First stop on our 2019 Road Trip, is the historical mining town of Grass Valley. It was our first stop too in 2014 Road Trip. The town was part of the gold rush in the 1800’s and holds a lot of history.
Grass Valley, a small town in the Sierra Nevada Foothills
Grass Valley is located in northern California 75 miles from Sacramento in the western foothills of the Sierra Nevada mountain range. Situated at 2,500 feet elevation, the town has a population of approximately 12,860. The town was originally known as Boston Ravine and later officially named Centerville. Many settlers were tin miners from Cornwall, England
Empire Mine & North Star Mines
Two of the richest mines in California, Empire Mine and North Star Mine, are located in Grass Valley.
Discovered in 1850, Empire Gold Mine was the oldest, largest, deepest, longest and richest gold mine producing 5.8 million ounces of gold. The size of the mine was approximately 850 acres with underground passages totaling 367 miles. The Empire Cottage which is still standing, was the country house of the owner William Bourne Jr, that did most of the development of the mine. Today, it is a California Historical Landmark, listed on the National Register of Historic Places and a federal Historic District.
The North Star Mine is located south of Grass Valley and was the second largest producer of gold during California’s Gold Rush. Discovered in 1851 by the Lavance Brothers with nine other Frenchmen, formed the Helvetia and Lafayette Gold Mining Company. It was 65 acres in size and the Grass Valley Gold District’s deepest mine, measuring 4,000 feet. The Pelton wheel that sits at the end of town was the biggest ever built for a mine.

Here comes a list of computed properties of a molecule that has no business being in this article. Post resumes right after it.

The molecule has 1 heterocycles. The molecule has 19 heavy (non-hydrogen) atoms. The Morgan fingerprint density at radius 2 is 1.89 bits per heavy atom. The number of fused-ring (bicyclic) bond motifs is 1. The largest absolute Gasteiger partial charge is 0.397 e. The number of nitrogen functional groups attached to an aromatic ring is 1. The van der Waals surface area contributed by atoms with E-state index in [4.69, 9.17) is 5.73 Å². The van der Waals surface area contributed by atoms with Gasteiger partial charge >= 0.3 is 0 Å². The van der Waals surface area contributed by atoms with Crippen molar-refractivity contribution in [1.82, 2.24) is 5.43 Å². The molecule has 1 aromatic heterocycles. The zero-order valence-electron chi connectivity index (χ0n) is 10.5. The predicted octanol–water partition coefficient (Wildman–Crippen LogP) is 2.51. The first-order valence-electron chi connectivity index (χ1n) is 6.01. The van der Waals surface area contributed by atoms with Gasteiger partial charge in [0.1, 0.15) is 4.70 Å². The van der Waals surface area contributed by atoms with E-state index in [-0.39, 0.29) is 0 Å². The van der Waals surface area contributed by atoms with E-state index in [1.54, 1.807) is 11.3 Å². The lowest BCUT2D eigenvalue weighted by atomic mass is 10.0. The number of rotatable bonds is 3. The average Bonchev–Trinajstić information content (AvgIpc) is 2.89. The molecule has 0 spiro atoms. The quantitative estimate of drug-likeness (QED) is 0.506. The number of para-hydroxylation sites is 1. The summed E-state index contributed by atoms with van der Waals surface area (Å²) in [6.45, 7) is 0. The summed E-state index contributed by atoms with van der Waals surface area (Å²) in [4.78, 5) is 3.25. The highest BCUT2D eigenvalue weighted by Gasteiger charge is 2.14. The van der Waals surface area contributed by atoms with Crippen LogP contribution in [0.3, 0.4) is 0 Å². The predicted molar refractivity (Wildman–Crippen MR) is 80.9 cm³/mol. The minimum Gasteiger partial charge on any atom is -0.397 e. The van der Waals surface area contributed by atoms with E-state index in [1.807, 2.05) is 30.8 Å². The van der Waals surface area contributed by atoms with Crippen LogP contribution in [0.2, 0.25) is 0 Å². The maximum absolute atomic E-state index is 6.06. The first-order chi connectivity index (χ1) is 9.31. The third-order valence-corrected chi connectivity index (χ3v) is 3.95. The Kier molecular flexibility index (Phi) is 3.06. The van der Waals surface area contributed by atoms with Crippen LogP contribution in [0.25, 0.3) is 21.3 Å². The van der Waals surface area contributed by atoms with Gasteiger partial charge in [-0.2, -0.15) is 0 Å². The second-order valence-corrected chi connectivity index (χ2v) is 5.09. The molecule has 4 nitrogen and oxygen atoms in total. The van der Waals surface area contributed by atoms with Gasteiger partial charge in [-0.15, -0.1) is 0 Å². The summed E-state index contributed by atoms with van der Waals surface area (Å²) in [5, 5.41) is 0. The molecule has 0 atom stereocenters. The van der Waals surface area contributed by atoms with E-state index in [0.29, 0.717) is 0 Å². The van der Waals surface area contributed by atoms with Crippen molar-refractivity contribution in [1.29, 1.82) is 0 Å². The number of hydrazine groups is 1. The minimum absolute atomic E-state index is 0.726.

“Pasties” originally made for the miners in the days of
Gold Rush Towns of Nevada County: Nevada County is webbed with some of the richest veins of goldbearing quartz in the world. First discovered in 1849 as placer gold washed into creek beds, hydraulic miners later used massive jets of water to melt mountains and free the precious metal. Click here for more info.
Holbrooke Hotel – a historic hotel
The gold rush brought many people people from all over to “boom-town” Grass Valley. The Express Office and the Golden Gate Saloon was one of the first buildings built. On September 13, 1855, a fire broke out, and the were all destroyed by fire along with most of Grass Valley. The tinder dry frame buildings burned fiercely and the destruction was enormous. More than three hundred buildings were destroyed in an area covering thirty acres. In the downtown business district, only two structures escaped. Every hotel and boarding house was ruined. Residents lost their savings and important documents to the fire. Contemporary records indicate that the loss of property was valued at $400,000 – in today’s money; this loss would be $8.5 million.
The saloon was rebuilt with a brick facade, making it safer from the threat of another fire. The Golden Gate Saloon is now the oldest, continuously operated saloon west of the Mississippi River. In 1862, the hotel was built and named the National Exchange Hotel. Later in 1879, the 19,400 sf hotel was purchase by Daniel Holbrooke and its name as stayed the same since then.